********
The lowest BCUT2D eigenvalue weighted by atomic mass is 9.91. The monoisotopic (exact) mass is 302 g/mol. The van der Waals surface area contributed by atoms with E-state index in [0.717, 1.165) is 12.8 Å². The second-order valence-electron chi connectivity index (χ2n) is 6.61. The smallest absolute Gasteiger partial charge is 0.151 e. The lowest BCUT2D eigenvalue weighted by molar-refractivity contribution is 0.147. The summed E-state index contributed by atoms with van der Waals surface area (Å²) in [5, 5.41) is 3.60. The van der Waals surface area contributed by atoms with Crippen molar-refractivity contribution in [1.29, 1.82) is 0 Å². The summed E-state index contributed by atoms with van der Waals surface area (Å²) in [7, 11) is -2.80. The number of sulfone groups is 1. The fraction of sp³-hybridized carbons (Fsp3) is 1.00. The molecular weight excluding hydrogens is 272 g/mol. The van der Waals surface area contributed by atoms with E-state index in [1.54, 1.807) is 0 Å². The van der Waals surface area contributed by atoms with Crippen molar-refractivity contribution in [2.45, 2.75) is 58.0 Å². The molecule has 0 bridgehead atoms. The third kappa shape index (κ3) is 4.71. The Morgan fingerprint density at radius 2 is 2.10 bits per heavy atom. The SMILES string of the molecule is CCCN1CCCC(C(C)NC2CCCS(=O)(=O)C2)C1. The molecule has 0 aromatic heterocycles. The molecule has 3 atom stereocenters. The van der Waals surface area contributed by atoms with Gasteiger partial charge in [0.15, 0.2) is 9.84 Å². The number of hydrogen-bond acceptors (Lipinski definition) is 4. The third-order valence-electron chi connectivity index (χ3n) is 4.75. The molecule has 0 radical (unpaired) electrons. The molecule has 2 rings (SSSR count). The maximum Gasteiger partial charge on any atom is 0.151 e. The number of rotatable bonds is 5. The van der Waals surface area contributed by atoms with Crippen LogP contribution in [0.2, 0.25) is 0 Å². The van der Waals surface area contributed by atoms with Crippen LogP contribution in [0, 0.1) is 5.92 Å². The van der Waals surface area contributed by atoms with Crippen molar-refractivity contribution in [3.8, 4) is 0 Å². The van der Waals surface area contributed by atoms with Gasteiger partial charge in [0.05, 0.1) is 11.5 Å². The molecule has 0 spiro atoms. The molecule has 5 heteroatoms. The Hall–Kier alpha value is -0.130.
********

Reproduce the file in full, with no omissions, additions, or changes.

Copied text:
The lowest BCUT2D eigenvalue weighted by atomic mass is 9.91. The monoisotopic (exact) mass is 302 g/mol. The van der Waals surface area contributed by atoms with E-state index in [0.717, 1.165) is 12.8 Å². The second-order valence-electron chi connectivity index (χ2n) is 6.61. The smallest absolute Gasteiger partial charge is 0.151 e. The lowest BCUT2D eigenvalue weighted by molar-refractivity contribution is 0.147. The summed E-state index contributed by atoms with van der Waals surface area (Å²) in [5, 5.41) is 3.60. The van der Waals surface area contributed by atoms with Crippen molar-refractivity contribution in [1.29, 1.82) is 0 Å². The summed E-state index contributed by atoms with van der Waals surface area (Å²) in [7, 11) is -2.80. The number of sulfone groups is 1. The fraction of sp³-hybridized carbons (Fsp3) is 1.00. The molecular weight excluding hydrogens is 272 g/mol. The van der Waals surface area contributed by atoms with E-state index in [1.54, 1.807) is 0 Å². The van der Waals surface area contributed by atoms with Crippen molar-refractivity contribution in [2.45, 2.75) is 58.0 Å². The molecule has 0 bridgehead atoms. The third kappa shape index (κ3) is 4.71. The Morgan fingerprint density at radius 2 is 2.10 bits per heavy atom. The SMILES string of the molecule is CCCN1CCCC(C(C)NC2CCCS(=O)(=O)C2)C1. The molecule has 0 aromatic heterocycles. The molecule has 3 atom stereocenters. The van der Waals surface area contributed by atoms with Gasteiger partial charge in [0.15, 0.2) is 9.84 Å². The number of hydrogen-bond acceptors (Lipinski definition) is 4. The third-order valence-electron chi connectivity index (χ3n) is 4.75. The molecule has 0 radical (unpaired) electrons. The molecule has 2 rings (SSSR count). The maximum Gasteiger partial charge on any atom is 0.151 e. The number of rotatable bonds is 5. The van der Waals surface area contributed by atoms with Crippen LogP contribution in [0.2, 0.25) is 0 Å². The van der Waals surface area contributed by atoms with Crippen LogP contribution in [0, 0.1) is 5.92 Å². The van der Waals surface area contributed by atoms with Crippen molar-refractivity contribution in [3.8, 4) is 0 Å². The van der Waals surface area contributed by atoms with Gasteiger partial charge in [0.05, 0.1) is 11.5 Å². The molecule has 0 spiro atoms. The molecule has 5 heteroatoms. The Hall–Kier alpha value is -0.130.